Thanks to Zenescope’s massive Age of Darkness crossover event that has been running since late last year, I came to know about their Robyn Hood comics, which feature Robyn Locksley as the publisher’s take on the Robin Hood tales. All the Robyn Hood comics I’ve read to date have been quite fun to read and in the Age of Darkness event I think that she has really come into her own, especially in the current Realm War: Age of Darkness series which is positioning her as a major villain. In the wake of the landmark Grimm Fairy Tales #100 issue, one of the new series launched by Zenescope is a Robyn Hood ongoing, something I’ve been wanting to see for a while now.

Before the advent of the new Robyn Hood ongoing, the character featured only in three 5-issue mini-series and a small handful of one-shots or ensemble offerings here and there. But now she has her own title and it really couldn’t be coming at a better time for her. Pat Shand guides the character in a post-Age of Darkness world where Robyn has taken on a vigilante aspect along with her friend Marian, where they’ve started working out as private investigators specializing in the mystical. It is kind of like how Angel did things in Joss Whedon’s Angel. It is fun, it is quirky, and Robyn and Marian are both awesomely kickass.

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Trinity Rising by Elspeth Cooper (Book Review)

Trinity Rising is Elspeth Cooper’s 2012 sequel to her 2011 debut Songs of the Earth, and is the second novel in her Wild Hunt epic fantasy series. Going into the novel, I had quite high expectations of it since the debut was a fairly strong debut novel on its own and was one of my better reading experiences in that year. But Trinity Rising failed a number of my expectations and it ended up being nowhere near as good as its predecessor. Still, my interest in the Wild Hunt remains undimmed and I’m planning on reading the third novel soon, so we shall see how it all goes.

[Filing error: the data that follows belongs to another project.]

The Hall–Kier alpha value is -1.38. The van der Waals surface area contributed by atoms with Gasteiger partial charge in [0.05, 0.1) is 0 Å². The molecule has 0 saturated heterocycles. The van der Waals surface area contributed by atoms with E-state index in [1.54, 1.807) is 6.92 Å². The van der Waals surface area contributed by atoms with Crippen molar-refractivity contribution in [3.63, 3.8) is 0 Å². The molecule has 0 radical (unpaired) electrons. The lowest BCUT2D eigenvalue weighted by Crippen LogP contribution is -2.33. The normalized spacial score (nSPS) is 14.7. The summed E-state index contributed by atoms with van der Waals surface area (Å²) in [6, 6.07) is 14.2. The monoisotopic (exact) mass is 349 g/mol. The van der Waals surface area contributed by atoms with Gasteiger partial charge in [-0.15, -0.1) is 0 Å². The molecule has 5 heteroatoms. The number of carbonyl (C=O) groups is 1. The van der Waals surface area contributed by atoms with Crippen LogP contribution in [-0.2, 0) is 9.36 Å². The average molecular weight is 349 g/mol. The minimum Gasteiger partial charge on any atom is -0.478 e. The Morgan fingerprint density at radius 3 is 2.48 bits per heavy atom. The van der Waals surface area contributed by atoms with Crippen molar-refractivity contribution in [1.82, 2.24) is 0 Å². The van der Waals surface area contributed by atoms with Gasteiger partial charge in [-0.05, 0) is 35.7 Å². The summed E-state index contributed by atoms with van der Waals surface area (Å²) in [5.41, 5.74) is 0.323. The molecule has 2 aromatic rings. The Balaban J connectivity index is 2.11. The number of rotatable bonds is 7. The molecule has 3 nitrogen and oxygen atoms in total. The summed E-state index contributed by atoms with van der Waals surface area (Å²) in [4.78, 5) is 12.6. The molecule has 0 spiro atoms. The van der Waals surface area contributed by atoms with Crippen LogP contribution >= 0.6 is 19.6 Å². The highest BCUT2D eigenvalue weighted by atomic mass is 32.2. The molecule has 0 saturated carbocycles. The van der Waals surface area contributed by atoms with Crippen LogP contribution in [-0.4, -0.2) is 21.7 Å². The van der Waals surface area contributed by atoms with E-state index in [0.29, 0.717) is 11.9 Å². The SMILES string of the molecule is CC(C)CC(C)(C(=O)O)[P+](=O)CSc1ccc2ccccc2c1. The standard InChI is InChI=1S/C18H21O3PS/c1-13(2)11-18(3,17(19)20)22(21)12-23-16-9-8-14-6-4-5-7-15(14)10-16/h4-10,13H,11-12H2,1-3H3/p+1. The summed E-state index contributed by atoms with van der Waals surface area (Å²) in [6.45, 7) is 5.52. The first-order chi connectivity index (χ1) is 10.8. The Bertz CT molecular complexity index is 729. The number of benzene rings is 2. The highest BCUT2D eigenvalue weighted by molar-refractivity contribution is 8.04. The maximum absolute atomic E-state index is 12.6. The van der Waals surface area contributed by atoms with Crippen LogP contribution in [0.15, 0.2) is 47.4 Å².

This review is a repost of the original review on The Founding Fields, which can be found here.

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Songs of the Earth by Elspeth Cooper (Book Review)

Two and a half years ago I got it in my head to make an effort to read as many of the David Gemmell Morningstar Award shortlisted nominees as I could. Maybe it was because all these finalists were debut authors of the previous year or something, but I thought that it would be a fun little challenge to take on. One of the very first books I read as part of this impromptu challenge was Elspeth Cooper’s Songs of the Earth, which is the first in her Wild Hunt series. It ended up being a fairly interesting novel by all accounts, with a really fun magic system and some fun characters as well, so I was rather pleased with it in the end. If you want to read something different from the norm, then Songs of the Earth is definitely something to check out.

This review is a repost of the original review on The Founding Fields, which can be found here.

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The Assassin’s Curse by Cassandra R. Clarke (Book Review)

In 2012, Angry Robot Books launched its Young Adult fiction imprint Strange Chemistry. One of the very first titles to be released under the new imprint was Cassandra R. Clarke’s debut novel The Assassin’s Curse. This was one of the very first YA titles I’d read at the time, and it was kind of an eye-opener since that was also a time when I was experimenting with some different genres and YA just happened to be something that I found attractive. The Assassin’s Curse didn’t exactly wow me unfortunately, but it proved to be a good experience nonetheless.

This review is a repost of the original review on The Founding Fields, which can be found here.

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The Return of Nagash by Josh Reynolds (Book Review)

The End Times have begun for Warhammer Fantasy. The hordes of Chaos are pouring in from the North even as vast armies of Daemons lay siege to Ulthuan and the Skaven rise up from the Under-Empire to claim dominance on the surface world. Bretonnia and the Empire face enemies of their own and heroes and villains rise up as well, only to fall before each other. It is a dark time indeed for Warhammer Fantasy, made all the darker by the fact that the greatest villain of the ages, Nagash himself has returned to challenge everyone everywhere. The Return of Nagash is the tale of how the necromantic liche is resurrected and what part the Von Carstein vampires play in that.